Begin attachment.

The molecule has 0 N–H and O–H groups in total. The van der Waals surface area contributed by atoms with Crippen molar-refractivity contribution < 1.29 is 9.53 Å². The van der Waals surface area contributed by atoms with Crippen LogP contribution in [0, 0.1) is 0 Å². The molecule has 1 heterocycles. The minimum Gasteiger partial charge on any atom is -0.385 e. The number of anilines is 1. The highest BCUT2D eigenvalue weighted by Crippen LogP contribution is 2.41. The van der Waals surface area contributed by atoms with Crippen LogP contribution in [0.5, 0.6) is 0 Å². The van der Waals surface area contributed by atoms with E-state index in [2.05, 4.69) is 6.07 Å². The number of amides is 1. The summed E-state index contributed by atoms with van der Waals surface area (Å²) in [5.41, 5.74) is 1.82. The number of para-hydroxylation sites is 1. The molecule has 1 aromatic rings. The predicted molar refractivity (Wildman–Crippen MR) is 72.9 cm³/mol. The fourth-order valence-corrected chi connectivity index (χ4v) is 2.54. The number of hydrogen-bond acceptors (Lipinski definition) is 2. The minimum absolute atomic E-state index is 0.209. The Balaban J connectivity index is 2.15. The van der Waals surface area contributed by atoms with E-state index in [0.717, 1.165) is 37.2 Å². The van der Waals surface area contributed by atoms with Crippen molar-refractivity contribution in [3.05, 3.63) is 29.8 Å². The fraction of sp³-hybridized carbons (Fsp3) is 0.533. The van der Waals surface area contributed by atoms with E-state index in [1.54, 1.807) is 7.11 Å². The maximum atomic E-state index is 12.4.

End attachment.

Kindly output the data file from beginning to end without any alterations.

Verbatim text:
The molecule has 0 N–H and O–H groups in total. The van der Waals surface area contributed by atoms with Crippen molar-refractivity contribution < 1.29 is 9.53 Å². The van der Waals surface area contributed by atoms with Crippen LogP contribution in [0, 0.1) is 0 Å². The molecule has 1 heterocycles. The minimum Gasteiger partial charge on any atom is -0.385 e. The number of anilines is 1. The highest BCUT2D eigenvalue weighted by Crippen LogP contribution is 2.41. The van der Waals surface area contributed by atoms with Crippen LogP contribution in [0.5, 0.6) is 0 Å². The van der Waals surface area contributed by atoms with E-state index in [2.05, 4.69) is 6.07 Å². The number of amides is 1. The summed E-state index contributed by atoms with van der Waals surface area (Å²) in [5.41, 5.74) is 1.82. The number of para-hydroxylation sites is 1. The molecule has 1 aromatic rings. The predicted molar refractivity (Wildman–Crippen MR) is 72.9 cm³/mol. The fourth-order valence-corrected chi connectivity index (χ4v) is 2.54. The number of hydrogen-bond acceptors (Lipinski definition) is 2. The minimum absolute atomic E-state index is 0.209. The Balaban J connectivity index is 2.15. The van der Waals surface area contributed by atoms with E-state index in [0.717, 1.165) is 37.2 Å². The van der Waals surface area contributed by atoms with Crippen molar-refractivity contribution in [3.05, 3.63) is 29.8 Å². The fraction of sp³-hybridized carbons (Fsp3) is 0.533. The van der Waals surface area contributed by atoms with E-state index in [1.54, 1.807) is 7.11 Å². The maximum atomic E-state index is 12.4.